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United States v. Cheek

United States District Court, N.D. Texas, Dallas Division

May 10, 2019

UNITED STATES OF AMERICA, Plaintiff,
v.
JOHNNY RAY CHEEK, Defendant.

          MEMORANDUM OPINION AND ORDER

          SIDNEY A. FITZWATER SENIOR JUDGE

         Defendant Johnny Ray Cheek’s (“Cheek’s”) April 18, 2019 motions to reduce sentence and for leave to proceed in forma pauperis are denied.

         I

         Cheek pleaded guilty to bank robbery and using, carrying, and brandishing a firearm during or in relation to a crime of violence. He was sentenced to consecutive 57- and 84-month terms of imprisonment and a 3-year term of supervised release. See United States v. Cheek, No. 3:11-CR-157-D (N.D. Tex. 2012), appeal dism’d, 508 Fed. Appx. 346 (5th Cir. 2013). Cheek unsuccessfully sought relief under 28 U.S.C. § 2255 and 28 U.S.C. § 2241, contending that his sentence for the firearm offense should not be served consecutively to the term imposed for the bank robbery offense. See Cheek v. United States, 2013 WL 4561242 (N.D. Tex. 2013); Cheek v. Chandler, 2013 WL 4561377 (N.D. Tex. 2013). And his successive § 2255 motions were subsequently transferred to the court of appeals, where authorization for successive filing was denied. Cheek v. United States, 2014 WL 2938091 (N.D. Tex. 2014); Cheek v. United States, 622 Fed. Appx. 449 (5th Cir. 2015) (per curiam); see also Cheek v. United States, No. 3:16-CV-57-D (N.D. Tex. 2016) (identical successive motion dismissed without prejudice), certificate of appealability denied, No. 16-10354 (5th Cir. Mar. 15, 2017).

         Later, Cheek’s habeas petition under the savings clause of § 2241 was dismissed for want of jurisdiction. See Cheek v. Warden FCI, 2016 WL 3004851 (N.D. Tex. Apr. 26, 2016), rec. adopted, 2016 WL 2989057 (N.D. Tex. May 24, 2016). And his successive § 2255 motion challenging his sentence under 18 U.S.C. § 924(c)(1) based on Johnson v. United States, ___ U.S.___, 135 S. Ct. 2551, 2563 (2015), was transferred to the Fifth Circuit, where leave to file was again denied. Cheek v. United States, No. 3:16-CV-1514-D (N.D. Tex. July 21, 2016).

         Cheek now seeks to “vacate, set aside, [or] correct [his] sentence.” Relying on § 401 of the First Step Act, Pub. L. No. 115-391, 132 Stat. 5194 (2018), and “Amendment 493,” he seeks to reduce his criminal history category and ultimately his sentence.

         II

         The court lacks jurisdiction to reduce Cheek’s sentence. See United States v. Early, 27 F.3d 140, 141 (5th Cir. 1994) (per curiam) (dismissing motion for reduction of sentence because it “was unauthorized and without jurisdictional basis”). Cheek has failed to cite any legal authority permitting the court to modify his sentence at this late date, and the court has found none.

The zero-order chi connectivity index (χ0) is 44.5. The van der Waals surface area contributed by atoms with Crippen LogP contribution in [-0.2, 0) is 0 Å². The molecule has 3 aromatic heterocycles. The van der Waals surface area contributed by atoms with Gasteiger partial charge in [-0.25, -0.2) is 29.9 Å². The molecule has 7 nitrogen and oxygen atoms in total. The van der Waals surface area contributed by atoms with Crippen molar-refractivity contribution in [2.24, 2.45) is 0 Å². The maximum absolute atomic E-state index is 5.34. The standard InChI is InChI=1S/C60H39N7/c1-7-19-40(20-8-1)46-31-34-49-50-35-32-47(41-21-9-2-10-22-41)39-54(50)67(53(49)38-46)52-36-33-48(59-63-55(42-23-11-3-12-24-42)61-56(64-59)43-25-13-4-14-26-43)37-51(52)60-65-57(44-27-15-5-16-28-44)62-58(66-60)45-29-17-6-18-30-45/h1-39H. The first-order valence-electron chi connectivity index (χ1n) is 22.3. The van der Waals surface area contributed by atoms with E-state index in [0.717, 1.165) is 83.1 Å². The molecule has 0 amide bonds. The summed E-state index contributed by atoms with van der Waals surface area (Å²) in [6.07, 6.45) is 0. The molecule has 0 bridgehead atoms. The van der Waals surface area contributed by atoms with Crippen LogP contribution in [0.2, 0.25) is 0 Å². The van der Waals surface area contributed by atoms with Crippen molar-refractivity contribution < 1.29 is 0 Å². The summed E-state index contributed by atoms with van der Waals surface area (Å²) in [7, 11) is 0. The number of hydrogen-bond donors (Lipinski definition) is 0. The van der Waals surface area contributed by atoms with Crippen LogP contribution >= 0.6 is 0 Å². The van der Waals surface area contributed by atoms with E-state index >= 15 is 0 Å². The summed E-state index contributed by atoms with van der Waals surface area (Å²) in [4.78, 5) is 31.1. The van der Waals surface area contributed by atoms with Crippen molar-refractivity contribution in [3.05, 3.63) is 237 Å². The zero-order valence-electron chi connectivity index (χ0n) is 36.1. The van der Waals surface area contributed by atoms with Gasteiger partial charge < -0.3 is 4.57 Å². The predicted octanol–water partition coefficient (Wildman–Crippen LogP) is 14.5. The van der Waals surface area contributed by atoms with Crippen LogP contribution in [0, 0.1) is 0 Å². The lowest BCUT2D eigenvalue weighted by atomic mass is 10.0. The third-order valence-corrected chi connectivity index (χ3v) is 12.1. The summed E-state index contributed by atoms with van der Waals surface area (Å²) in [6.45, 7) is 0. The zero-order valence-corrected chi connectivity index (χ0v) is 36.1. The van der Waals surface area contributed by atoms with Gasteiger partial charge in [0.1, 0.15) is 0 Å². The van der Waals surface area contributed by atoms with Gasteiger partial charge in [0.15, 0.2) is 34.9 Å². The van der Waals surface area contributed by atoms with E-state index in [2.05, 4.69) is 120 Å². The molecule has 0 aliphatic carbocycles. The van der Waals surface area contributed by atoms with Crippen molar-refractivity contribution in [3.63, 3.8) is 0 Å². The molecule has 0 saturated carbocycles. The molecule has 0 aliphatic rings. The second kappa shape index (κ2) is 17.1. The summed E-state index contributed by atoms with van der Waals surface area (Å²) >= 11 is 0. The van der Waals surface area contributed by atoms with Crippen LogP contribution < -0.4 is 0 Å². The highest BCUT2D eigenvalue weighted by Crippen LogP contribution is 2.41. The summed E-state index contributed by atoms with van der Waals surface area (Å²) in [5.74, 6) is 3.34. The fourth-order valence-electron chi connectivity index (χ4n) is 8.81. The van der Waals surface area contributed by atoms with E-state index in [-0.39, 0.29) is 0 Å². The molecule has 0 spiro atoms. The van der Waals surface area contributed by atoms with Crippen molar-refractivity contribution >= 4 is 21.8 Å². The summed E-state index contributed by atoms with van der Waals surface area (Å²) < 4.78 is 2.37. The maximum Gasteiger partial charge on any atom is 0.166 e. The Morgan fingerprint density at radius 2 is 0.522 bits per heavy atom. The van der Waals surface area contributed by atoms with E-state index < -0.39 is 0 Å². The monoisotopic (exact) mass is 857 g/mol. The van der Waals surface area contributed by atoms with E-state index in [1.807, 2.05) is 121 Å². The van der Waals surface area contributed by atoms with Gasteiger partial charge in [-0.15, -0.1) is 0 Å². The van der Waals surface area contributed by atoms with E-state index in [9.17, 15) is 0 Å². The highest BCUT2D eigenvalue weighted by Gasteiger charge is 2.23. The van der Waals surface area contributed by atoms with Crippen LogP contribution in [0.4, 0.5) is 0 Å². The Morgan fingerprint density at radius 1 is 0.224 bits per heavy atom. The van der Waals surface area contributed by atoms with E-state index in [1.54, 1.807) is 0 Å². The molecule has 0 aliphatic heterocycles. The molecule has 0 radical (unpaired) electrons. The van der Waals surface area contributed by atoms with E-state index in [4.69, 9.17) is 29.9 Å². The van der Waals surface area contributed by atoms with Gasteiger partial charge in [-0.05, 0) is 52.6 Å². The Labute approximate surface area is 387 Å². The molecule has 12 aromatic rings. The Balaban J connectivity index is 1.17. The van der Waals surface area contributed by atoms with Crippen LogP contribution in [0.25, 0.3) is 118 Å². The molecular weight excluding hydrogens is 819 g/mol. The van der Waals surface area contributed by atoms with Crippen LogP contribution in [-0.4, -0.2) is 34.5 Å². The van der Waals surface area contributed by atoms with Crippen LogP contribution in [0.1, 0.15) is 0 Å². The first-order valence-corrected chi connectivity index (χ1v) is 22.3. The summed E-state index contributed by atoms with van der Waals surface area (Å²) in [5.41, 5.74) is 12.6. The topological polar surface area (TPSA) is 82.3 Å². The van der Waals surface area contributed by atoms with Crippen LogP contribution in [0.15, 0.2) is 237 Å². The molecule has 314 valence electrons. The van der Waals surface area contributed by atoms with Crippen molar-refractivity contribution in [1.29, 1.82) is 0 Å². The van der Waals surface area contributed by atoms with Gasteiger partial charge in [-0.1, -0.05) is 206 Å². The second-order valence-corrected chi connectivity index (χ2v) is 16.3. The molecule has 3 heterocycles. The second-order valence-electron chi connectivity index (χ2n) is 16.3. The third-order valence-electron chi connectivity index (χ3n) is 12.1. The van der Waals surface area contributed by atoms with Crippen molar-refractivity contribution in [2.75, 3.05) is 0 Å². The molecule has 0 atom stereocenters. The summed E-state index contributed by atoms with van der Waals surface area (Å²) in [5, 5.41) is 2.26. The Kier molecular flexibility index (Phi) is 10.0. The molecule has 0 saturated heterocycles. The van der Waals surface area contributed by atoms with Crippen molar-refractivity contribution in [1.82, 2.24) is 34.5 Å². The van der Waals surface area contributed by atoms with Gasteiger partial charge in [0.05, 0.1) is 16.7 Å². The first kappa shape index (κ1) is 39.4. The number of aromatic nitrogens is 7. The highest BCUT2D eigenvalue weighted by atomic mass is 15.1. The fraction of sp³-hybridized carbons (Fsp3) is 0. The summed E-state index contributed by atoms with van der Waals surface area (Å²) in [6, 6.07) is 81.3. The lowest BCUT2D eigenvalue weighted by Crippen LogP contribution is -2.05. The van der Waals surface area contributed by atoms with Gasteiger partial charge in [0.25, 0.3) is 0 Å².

Because Cheek’s motion was not filed by the government or made within 14 days of sentencing, it cannot be construed as a request for Rule 35 sentence correction or reduction. See Fed. R. Crim. P. 35; Early, 27 F.3d at 141. Likewise, the relief sought is not authorized by 18 U.S.C. § 3582(c)(2) because the request is not premised on a retroactive amendment to the United States Sentencing Guidelines. See Early, 27 F.3d at 142; United States v. Doublin, 572 F.3d 235, 237 (5th Cir. 2009) (holding that § 3582(c)(2) permits discretionary modification of defendant’s sentence in certain cases where sentencing range has been subsequently lowered by Sentencing Commission); U.S.S.G. § 1B1.10(a).

         Moreover, § 401 of the First Step Act does not apply to Cheek. While § 401 changed both the length of certain drug mandatory minimum penalties and the types of prior offenses that can trigger enhanced penalties under 21 U.S.C. § 851, Cheek was not sentenced for a drug offense or subjected to enhanced penalties under § 851. Further, to the extent he is relying on § 403, there was no stacking of gun offenses under 18 U.S.C. § 924(c)(1)(C), and, thus, it has no bearing on his case. Additionally, the revisions in §§ 401 and 403 are not retroactive, and they apply only to defendants sentenced after December 20, 2018.

         Even liberally construing the motion to reduce sentence to seek § 2255 relief, the court lacks jurisdiction to consider the request because Cheek has not received permission from the court of appeals to file a successive § 2255 motion. See 28 U.S.C. §§ 2255(h) and 2244(b) (limiting circumstances under which defendant may file successive application); United States v. Key, 205 F.3d 773, 774 (5th Cir. 2000) (per curiam) (holding § 2244(b)(3)(A) constitutes a jurisdictional bar unless court of appeals has first granted permission to file successive motion).

         III

         Accordingly, the court denies Cheek’s motions to reduce sentence and for leave to proceed in forma pauperis and prospectively certifies that any appeal of this memorandum opinion and order would not be taken in good faith. See 28 U.S.C. § 1915(a)(3); Fed. R. App. P. 24(a)(3). In support, the court finds that any appeal would present no legal point of arguable merit and would therefore be frivolous. If Cheek files an appeal, he may challenge this certification by filing a separate motion to proceed in forma pauperis on appeal with the Clerk of the Court, U.S. Court of Appeals for the Fifth Circuit. See Fed. R. App. P. 24(a)(5).

         Treating Cheek’s motion as a successive § 2255 motion, the motion is dismissed without prejudice for lack of jurisdiction and for failure to obtain prior authorization from the United States Court of Appeals for the Fifth Circuit to file a successive § 2255 motion. See 28 U.S.C. §§ 2255(h) & 2244(b)(3); 28 U.S.C. § 1631. Pursuant to Fed. R. App. P. 22(b), Rule 11(a) of the Rules Governing Section 2255 Proceedings, and 28 ...


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